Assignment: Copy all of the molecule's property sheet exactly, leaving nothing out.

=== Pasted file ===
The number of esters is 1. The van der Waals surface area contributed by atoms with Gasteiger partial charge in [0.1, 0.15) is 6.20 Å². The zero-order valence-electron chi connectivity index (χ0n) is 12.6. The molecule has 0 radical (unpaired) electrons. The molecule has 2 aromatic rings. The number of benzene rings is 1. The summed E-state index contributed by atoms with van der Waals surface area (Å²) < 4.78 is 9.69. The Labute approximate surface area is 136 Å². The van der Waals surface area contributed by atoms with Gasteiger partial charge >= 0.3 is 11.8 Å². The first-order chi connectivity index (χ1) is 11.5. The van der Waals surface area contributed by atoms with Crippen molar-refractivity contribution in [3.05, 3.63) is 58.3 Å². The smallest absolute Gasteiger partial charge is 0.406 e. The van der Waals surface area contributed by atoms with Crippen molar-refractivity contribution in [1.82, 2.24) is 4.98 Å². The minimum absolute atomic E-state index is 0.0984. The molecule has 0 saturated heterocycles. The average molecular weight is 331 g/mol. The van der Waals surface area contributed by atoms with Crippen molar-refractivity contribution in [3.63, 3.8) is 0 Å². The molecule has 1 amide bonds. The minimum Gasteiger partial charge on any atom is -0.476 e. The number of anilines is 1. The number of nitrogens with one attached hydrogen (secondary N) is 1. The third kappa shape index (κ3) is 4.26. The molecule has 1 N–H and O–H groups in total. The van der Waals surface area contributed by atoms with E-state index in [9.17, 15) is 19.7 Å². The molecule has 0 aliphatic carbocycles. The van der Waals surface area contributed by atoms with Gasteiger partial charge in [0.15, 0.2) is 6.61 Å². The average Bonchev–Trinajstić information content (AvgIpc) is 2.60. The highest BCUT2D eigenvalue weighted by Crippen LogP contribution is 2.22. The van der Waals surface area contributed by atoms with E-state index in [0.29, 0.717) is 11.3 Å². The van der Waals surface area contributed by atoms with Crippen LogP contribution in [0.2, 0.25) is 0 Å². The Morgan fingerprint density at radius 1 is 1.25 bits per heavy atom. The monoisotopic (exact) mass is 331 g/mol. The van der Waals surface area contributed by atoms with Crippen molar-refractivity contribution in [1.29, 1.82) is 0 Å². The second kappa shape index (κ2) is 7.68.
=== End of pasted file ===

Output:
The number of esters is 1. The van der Waals surface area contributed by atoms with Gasteiger partial charge in [0.1, 0.15) is 6.20 Å². The zero-order valence-electron chi connectivity index (χ0n) is 12.6. The molecule has 0 radical (unpaired) electrons. The molecule has 2 aromatic rings. The number of benzene rings is 1. The summed E-state index contributed by atoms with van der Waals surface area (Å²) < 4.78 is 9.69. The Labute approximate surface area is 136 Å². The van der Waals surface area contributed by atoms with Gasteiger partial charge >= 0.3 is 11.8 Å². The first-order chi connectivity index (χ1) is 11.5. The van der Waals surface area contributed by atoms with Crippen molar-refractivity contribution in [3.05, 3.63) is 58.3 Å². The smallest absolute Gasteiger partial charge is 0.406 e. The van der Waals surface area contributed by atoms with Crippen molar-refractivity contribution in [1.82, 2.24) is 4.98 Å². The minimum absolute atomic E-state index is 0.0984. The molecule has 0 saturated heterocycles. The average molecular weight is 331 g/mol. The van der Waals surface area contributed by atoms with Crippen molar-refractivity contribution in [3.63, 3.8) is 0 Å². The molecule has 1 amide bonds. The minimum Gasteiger partial charge on any atom is -0.476 e. The number of anilines is 1. The number of nitrogens with one attached hydrogen (secondary N) is 1. The third kappa shape index (κ3) is 4.26. The molecule has 1 N–H and O–H groups in total. The van der Waals surface area contributed by atoms with E-state index in [9.17, 15) is 19.7 Å². The molecule has 0 aliphatic carbocycles. The van der Waals surface area contributed by atoms with Gasteiger partial charge in [0.15, 0.2) is 6.61 Å². The average Bonchev–Trinajstić information content (AvgIpc) is 2.60. The highest BCUT2D eigenvalue weighted by Crippen LogP contribution is 2.22. The van der Waals surface area contributed by atoms with E-state index in [0.29, 0.717) is 11.3 Å². The van der Waals surface area contributed by atoms with Crippen LogP contribution in [0.2, 0.25) is 0 Å². The Morgan fingerprint density at radius 1 is 1.25 bits per heavy atom. The monoisotopic (exact) mass is 331 g/mol. The van der Waals surface area contributed by atoms with Crippen molar-refractivity contribution in [1.29, 1.82) is 0 Å². The second kappa shape index (κ2) is 7.68.